Russell Reineman, who sold one Kentucky Derby winner less than a month before the race and raced the sire of another Derby winner, died Tuesday at his suburban Chicago home in Oak Brook, Ill. He was 86.
No cause of death was given. His daughter, Lynne McCutcheon, said last year that her father had been in ill health.
Although Reineman's lifelong business was steel -- he took a job with U.S. Steel in his hometown of Pittsburgh when he was 16 and owned his own business at the time of his death -- his favorite pursuit, for more than 50 years, was racing and breeding horses.
Reineman raced some good horses, but he never won the Kentucky Derby, unless the 10% interest he retained in War Emblem after selling him to Ahmed bin Salman, a Saudi Arabian prince, 23 days before the 2002 Derby is counted.
Reineman also retained a breeding interest in Distorted Humor, a horse that earned $769,964 for him on the track. Funny Cide, the winner of last year's Derby, was a son of Distorted Humor.
McCutcheon said her father named Distorted Humor after himself. "My mother was always telling him that he had a distorted sense of humor, so he decided that that would be a good name for one of his horses," McCutcheon said.
Reineman needed a sense of humor after War Emblem's Derby win at 20-1 odds. Two weeks later, the colt won the Preakness, but he was foiled in his bid for the Triple Crown -- and its $5-million bonus -- when he stumbled leaving the gate and finished eighth in the Belmont Stakes. War Emblem won three $1-million races -- the Haskell Handicap, in addition to the Derby and Preakness -- and was voted the year's best 3-year-old male horse. Salman, who was 43, died in July 2002, not long after the Preakness and less than two weeks before the Haskell.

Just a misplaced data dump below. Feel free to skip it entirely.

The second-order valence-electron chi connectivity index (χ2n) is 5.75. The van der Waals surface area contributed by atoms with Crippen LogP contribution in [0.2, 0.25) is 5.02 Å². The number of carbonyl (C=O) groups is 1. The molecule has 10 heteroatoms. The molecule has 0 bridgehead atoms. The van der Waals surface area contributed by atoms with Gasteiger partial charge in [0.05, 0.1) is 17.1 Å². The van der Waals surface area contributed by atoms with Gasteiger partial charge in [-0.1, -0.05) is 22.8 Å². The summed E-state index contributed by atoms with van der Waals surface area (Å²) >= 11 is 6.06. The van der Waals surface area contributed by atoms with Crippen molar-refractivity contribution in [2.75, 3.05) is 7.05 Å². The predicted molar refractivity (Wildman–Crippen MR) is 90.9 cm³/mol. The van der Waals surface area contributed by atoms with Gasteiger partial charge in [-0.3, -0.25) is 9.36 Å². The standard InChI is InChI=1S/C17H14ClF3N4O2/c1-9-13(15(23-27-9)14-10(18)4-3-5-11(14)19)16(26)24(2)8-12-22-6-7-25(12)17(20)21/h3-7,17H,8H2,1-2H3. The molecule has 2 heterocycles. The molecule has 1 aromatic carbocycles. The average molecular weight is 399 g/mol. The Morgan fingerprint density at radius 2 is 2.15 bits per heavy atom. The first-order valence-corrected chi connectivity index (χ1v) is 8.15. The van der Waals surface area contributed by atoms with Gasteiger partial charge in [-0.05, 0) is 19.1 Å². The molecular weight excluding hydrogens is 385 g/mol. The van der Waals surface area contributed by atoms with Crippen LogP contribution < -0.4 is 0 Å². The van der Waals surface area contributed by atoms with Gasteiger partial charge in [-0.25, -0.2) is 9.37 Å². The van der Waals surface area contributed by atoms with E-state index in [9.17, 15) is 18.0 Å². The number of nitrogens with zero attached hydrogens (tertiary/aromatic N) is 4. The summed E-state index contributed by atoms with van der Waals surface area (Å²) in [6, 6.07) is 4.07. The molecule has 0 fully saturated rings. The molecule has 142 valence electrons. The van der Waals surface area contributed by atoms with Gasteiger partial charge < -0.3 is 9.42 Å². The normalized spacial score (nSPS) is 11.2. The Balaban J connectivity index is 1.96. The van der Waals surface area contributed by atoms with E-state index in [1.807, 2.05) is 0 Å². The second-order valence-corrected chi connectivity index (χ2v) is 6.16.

On the advice of his trainer, Frank "Bobby" Springer, Reineman sold War Emblem after he had won the Illinois Derby. Springer, who thought that War Emblem was not cut out for the Derby distance of 1 1/4 miles, was planning to run him in the shorter Preakness. Springer also was concerned about the bone chips that War Emblem had in his ankles and knees.
Salman paid $900,000 for 90% of the horse. Reineman said after the Derby that his core business, Crown Steel Sales Inc., was doing badly and that he had sold War Emblem to keep his horse operation afloat.
"I made a business decision, and I still think it was a good business decision," Reineman said later. "I'm not mad or disturbed. I was surprised by what the horse did in the Derby, but that's horse racing. A lot of my friends bet him and made money."
What bothered Reineman was that War Emblem had collected a $1-million bonus because of his wins in the Illinois and Kentucky Derbys. He sued Salman for his share. They eventually settled out of court, and Reineman was paid $315,000.
Reineman's 10% interest was also profitable. By the time War Emblem retired, at the end of 2002, he had post-sale earnings of more than $2 million for Reineman, who collected small shares of his race purses and was paid $1.7 million when War Emblem was sold to a Japanese breeding farm for $17 million.
Reineman's wife, Marian, died from injuries suffered in a riding accident in 1973.